Few writers seem to understand the difficult balance between historical detail and suspense better than Edgar Award finalist Matthew Guinn. His second novel, The Scribe, is a master class in historical mystery.
The time is 1881, the place is Atlanta on the eve of the International Cotton Exposition. Post-Reconstruction, the city is ready to present itself as the avatar of the new industrial South, but a string of murders puts all that in jeopardy. Thomas Canby, a former detective who left his job in disgrace, might be the city’s only hope. He must team with Atlanta’s first African-American police officer, Cyrus Underwood, to solve the gruesome crimes, both to appease the city’s elite businessmen—known collectively as “The Ring”—and to save a city still filled to bursting with racial tension.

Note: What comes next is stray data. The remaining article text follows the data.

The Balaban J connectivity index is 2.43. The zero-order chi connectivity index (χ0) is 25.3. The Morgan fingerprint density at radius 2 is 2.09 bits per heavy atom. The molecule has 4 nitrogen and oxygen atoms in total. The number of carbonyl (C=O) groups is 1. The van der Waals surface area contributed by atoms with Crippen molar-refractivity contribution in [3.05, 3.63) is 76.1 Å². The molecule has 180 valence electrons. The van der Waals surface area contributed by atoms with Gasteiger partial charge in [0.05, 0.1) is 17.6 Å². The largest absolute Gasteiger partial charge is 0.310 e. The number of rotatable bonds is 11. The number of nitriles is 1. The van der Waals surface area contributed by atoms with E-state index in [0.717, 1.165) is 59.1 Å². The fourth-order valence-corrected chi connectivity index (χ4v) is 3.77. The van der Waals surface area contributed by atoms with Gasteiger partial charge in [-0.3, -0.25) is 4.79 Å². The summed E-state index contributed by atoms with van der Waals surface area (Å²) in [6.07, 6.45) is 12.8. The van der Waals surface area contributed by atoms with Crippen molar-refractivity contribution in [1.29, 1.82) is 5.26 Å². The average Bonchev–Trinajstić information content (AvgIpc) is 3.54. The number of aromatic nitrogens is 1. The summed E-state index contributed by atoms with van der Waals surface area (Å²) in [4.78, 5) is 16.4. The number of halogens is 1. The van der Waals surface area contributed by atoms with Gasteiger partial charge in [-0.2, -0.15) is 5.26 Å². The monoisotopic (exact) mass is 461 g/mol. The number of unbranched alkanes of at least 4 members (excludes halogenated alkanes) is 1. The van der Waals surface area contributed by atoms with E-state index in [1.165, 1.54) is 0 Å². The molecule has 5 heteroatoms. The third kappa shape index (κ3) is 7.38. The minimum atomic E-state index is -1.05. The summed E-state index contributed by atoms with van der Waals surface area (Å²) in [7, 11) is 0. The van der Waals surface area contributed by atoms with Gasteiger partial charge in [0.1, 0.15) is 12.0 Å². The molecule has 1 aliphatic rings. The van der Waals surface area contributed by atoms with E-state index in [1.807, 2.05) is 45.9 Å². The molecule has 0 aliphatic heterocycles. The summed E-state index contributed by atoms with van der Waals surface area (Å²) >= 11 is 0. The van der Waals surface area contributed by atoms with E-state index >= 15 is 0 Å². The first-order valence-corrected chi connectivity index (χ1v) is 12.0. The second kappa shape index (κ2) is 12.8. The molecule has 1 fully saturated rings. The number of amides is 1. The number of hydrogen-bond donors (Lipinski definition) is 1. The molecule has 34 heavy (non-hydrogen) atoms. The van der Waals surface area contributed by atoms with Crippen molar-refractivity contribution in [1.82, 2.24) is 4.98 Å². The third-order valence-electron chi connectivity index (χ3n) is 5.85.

Guinn brushes in the perfect amount of detail, from Canby’s own experiences with the racial turmoil of the city to the Ring’s power-driven view of the new society they’ve helped to create. This is the South in transition: Everyone wants to rise from the ashes, but the powerful still dictate how and when that happens. It’s a city bent on prosperity, but the divisive views still create a particular kind of powder keg.
The Scribe is a powerful, elaborate page-turner, perfect for fans of everything from Caleb Carr’s The Alienist to Cormac McCarthy’s Blood Meridian.